The Chicago Cubs organization has made its fair share of questionable roster decisions in the past.
There have been mind-boggling trades and head-scratching free agent signings to go along with decisions to not re-sign talented players.
One of the many proclamations Theo Epstein and Jed Hoyer have made since coming to the North Side is their intention to not offer any more contracts with a no-trade clause. Ryan Dempster and Alfonso Soriano would be relevant examples why, but they both were 5/10 players.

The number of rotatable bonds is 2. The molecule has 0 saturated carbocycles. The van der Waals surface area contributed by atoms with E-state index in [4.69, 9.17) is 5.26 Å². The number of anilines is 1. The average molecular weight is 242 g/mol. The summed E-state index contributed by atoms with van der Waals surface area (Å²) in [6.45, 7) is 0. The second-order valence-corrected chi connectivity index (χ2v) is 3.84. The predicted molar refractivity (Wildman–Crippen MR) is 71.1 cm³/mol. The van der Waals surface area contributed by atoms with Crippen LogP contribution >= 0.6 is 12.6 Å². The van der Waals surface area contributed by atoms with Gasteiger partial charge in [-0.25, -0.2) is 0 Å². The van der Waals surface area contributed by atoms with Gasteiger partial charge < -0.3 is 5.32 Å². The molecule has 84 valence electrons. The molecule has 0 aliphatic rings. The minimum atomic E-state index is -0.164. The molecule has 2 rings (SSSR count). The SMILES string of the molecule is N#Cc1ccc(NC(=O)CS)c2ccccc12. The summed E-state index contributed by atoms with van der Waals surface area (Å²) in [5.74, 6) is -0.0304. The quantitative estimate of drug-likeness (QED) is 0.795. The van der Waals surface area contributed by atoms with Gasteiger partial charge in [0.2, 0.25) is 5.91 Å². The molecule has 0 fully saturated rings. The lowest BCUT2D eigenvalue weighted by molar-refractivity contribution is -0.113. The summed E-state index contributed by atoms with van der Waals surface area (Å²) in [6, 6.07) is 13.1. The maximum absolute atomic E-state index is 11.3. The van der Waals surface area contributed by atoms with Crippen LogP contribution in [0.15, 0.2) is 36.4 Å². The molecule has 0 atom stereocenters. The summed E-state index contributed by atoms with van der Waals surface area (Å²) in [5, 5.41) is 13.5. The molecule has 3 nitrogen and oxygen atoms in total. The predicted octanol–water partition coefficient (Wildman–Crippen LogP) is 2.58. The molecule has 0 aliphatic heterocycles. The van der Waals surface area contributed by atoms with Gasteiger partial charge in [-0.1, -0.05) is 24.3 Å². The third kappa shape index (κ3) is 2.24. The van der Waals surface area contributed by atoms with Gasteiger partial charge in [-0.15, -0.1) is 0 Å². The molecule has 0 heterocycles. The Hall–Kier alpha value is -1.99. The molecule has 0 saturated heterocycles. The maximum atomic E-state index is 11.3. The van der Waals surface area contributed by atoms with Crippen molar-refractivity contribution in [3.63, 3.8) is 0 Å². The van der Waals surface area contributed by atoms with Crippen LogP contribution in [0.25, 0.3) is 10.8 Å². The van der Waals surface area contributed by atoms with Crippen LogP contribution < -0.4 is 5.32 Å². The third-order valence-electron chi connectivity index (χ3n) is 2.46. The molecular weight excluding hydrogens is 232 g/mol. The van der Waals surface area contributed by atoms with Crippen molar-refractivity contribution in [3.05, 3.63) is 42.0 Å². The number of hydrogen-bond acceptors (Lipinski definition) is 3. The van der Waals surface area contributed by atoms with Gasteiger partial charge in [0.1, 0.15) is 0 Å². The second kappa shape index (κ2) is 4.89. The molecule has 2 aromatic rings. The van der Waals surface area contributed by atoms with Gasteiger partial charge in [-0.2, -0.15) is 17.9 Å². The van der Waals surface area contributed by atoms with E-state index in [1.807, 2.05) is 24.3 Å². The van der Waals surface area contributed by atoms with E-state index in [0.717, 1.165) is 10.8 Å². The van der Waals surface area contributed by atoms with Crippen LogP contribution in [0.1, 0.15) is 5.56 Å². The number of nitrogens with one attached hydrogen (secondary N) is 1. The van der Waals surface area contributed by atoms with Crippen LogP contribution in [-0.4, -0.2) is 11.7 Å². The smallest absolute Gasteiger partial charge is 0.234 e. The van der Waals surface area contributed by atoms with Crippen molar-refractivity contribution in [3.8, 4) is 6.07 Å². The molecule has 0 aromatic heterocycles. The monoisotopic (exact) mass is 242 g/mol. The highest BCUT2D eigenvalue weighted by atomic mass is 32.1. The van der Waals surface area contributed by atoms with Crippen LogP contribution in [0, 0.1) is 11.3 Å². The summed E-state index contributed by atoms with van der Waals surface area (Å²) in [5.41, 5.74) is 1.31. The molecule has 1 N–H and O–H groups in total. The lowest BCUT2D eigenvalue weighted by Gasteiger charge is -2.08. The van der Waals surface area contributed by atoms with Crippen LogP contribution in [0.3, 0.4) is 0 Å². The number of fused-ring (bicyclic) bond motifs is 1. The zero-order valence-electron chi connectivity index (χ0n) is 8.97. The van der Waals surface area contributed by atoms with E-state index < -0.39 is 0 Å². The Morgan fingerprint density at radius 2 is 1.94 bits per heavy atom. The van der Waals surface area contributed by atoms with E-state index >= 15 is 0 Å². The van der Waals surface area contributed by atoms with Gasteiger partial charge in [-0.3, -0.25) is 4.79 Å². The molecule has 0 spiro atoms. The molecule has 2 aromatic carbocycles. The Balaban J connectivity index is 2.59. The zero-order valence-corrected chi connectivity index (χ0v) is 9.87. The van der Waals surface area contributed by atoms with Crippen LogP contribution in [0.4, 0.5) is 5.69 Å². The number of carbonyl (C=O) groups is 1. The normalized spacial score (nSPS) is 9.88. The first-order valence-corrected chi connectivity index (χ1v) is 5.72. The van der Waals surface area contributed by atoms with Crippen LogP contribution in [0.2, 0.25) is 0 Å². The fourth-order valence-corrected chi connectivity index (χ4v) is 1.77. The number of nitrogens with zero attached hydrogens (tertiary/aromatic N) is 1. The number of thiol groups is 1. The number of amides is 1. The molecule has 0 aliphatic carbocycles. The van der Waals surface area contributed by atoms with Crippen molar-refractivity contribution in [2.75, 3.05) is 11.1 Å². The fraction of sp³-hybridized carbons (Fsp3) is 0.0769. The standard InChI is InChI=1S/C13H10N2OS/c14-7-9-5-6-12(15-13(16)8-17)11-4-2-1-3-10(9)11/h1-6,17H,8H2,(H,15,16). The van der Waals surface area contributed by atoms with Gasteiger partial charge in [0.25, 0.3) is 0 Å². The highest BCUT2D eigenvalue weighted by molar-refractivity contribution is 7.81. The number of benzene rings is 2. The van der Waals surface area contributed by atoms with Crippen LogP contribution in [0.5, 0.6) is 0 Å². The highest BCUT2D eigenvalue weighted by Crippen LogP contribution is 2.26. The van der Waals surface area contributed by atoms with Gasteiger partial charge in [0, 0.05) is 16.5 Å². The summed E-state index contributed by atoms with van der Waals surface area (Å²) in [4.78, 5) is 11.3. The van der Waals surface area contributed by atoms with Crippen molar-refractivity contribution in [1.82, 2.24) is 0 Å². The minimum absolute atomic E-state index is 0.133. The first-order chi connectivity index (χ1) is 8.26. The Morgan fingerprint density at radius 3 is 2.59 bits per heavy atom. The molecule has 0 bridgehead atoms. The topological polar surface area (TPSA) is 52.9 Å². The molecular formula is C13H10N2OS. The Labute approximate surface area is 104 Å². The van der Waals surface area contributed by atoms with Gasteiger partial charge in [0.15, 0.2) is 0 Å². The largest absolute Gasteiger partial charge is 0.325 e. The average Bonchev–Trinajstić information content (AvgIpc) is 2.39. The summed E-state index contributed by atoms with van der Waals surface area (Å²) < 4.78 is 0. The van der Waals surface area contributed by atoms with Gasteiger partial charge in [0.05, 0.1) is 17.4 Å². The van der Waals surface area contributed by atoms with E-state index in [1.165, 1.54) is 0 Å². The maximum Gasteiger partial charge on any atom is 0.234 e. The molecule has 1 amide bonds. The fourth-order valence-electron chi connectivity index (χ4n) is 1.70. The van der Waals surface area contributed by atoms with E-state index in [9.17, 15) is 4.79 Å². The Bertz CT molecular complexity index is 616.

The reason for not offering no-trade clauses is to avoid having player contracts hinder the club’s plans at any future point.
Not all team-detrimental contracts have a no-trade clause, however. Some are for six, seven, or eight years; or both long and no-trade. Then there are some contracts that are for only one or two years and also shoot an organization in the foot.
But bad contracts are not the only way a club can get in the way of their own future.
There are trades that leave you wondering if the owner or general manager was liquored up when they made the move.
Then there are decisions to let a player pursue free agency when the organization believes he's past his prime—Boston Red Sox/Roger Clemens, 1996.
This list is a review of the top ten worst roster moves in Chicago Cubs history. (Watch for a future article profiling the top ten best roster moves in club history.)